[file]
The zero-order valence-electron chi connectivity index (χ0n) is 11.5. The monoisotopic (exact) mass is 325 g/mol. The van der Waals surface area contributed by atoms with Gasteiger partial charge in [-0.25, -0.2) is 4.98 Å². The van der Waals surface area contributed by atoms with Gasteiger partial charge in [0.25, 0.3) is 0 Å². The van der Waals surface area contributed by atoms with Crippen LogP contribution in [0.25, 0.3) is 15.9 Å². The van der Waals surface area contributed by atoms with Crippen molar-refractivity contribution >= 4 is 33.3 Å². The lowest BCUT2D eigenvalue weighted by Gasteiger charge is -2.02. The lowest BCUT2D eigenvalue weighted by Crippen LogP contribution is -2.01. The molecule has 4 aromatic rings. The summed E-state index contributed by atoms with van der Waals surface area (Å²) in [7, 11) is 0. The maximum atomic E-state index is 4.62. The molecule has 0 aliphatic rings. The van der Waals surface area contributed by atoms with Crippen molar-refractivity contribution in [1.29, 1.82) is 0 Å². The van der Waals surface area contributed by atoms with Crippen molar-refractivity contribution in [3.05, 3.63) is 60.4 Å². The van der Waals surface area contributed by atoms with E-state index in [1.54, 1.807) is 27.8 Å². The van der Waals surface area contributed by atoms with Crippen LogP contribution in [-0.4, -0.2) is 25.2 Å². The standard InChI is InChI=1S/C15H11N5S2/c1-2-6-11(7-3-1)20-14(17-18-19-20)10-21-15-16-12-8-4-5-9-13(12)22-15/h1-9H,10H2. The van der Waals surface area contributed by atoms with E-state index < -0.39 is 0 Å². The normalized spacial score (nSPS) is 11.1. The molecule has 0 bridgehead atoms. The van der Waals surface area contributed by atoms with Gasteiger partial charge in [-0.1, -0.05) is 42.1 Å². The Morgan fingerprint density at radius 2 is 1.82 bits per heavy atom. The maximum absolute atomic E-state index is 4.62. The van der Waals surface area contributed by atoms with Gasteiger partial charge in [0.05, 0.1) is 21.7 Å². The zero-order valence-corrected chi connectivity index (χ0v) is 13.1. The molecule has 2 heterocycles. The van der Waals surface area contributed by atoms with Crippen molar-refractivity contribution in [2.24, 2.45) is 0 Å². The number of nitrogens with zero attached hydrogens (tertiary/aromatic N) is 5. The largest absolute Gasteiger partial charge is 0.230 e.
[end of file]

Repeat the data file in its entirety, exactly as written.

The zero-order valence-electron chi connectivity index (χ0n) is 11.5. The monoisotopic (exact) mass is 325 g/mol. The van der Waals surface area contributed by atoms with Gasteiger partial charge in [-0.25, -0.2) is 4.98 Å². The van der Waals surface area contributed by atoms with Gasteiger partial charge in [0.25, 0.3) is 0 Å². The van der Waals surface area contributed by atoms with Crippen LogP contribution in [0.25, 0.3) is 15.9 Å². The van der Waals surface area contributed by atoms with Crippen molar-refractivity contribution >= 4 is 33.3 Å². The lowest BCUT2D eigenvalue weighted by Gasteiger charge is -2.02. The lowest BCUT2D eigenvalue weighted by Crippen LogP contribution is -2.01. The molecule has 4 aromatic rings. The summed E-state index contributed by atoms with van der Waals surface area (Å²) in [7, 11) is 0. The maximum atomic E-state index is 4.62. The molecule has 0 aliphatic rings. The van der Waals surface area contributed by atoms with Crippen molar-refractivity contribution in [1.29, 1.82) is 0 Å². The van der Waals surface area contributed by atoms with Crippen molar-refractivity contribution in [3.05, 3.63) is 60.4 Å². The van der Waals surface area contributed by atoms with E-state index in [1.54, 1.807) is 27.8 Å². The van der Waals surface area contributed by atoms with Crippen LogP contribution in [-0.4, -0.2) is 25.2 Å². The standard InChI is InChI=1S/C15H11N5S2/c1-2-6-11(7-3-1)20-14(17-18-19-20)10-21-15-16-12-8-4-5-9-13(12)22-15/h1-9H,10H2. The van der Waals surface area contributed by atoms with E-state index < -0.39 is 0 Å². The normalized spacial score (nSPS) is 11.1. The molecule has 0 bridgehead atoms. The van der Waals surface area contributed by atoms with Gasteiger partial charge in [-0.1, -0.05) is 42.1 Å². The Morgan fingerprint density at radius 2 is 1.82 bits per heavy atom. The maximum absolute atomic E-state index is 4.62. The van der Waals surface area contributed by atoms with Gasteiger partial charge in [0.05, 0.1) is 21.7 Å². The zero-order valence-corrected chi connectivity index (χ0v) is 13.1. The molecule has 2 heterocycles. The van der Waals surface area contributed by atoms with Crippen molar-refractivity contribution in [2.24, 2.45) is 0 Å². The number of nitrogens with zero attached hydrogens (tertiary/aromatic N) is 5. The largest absolute Gasteiger partial charge is 0.230 e.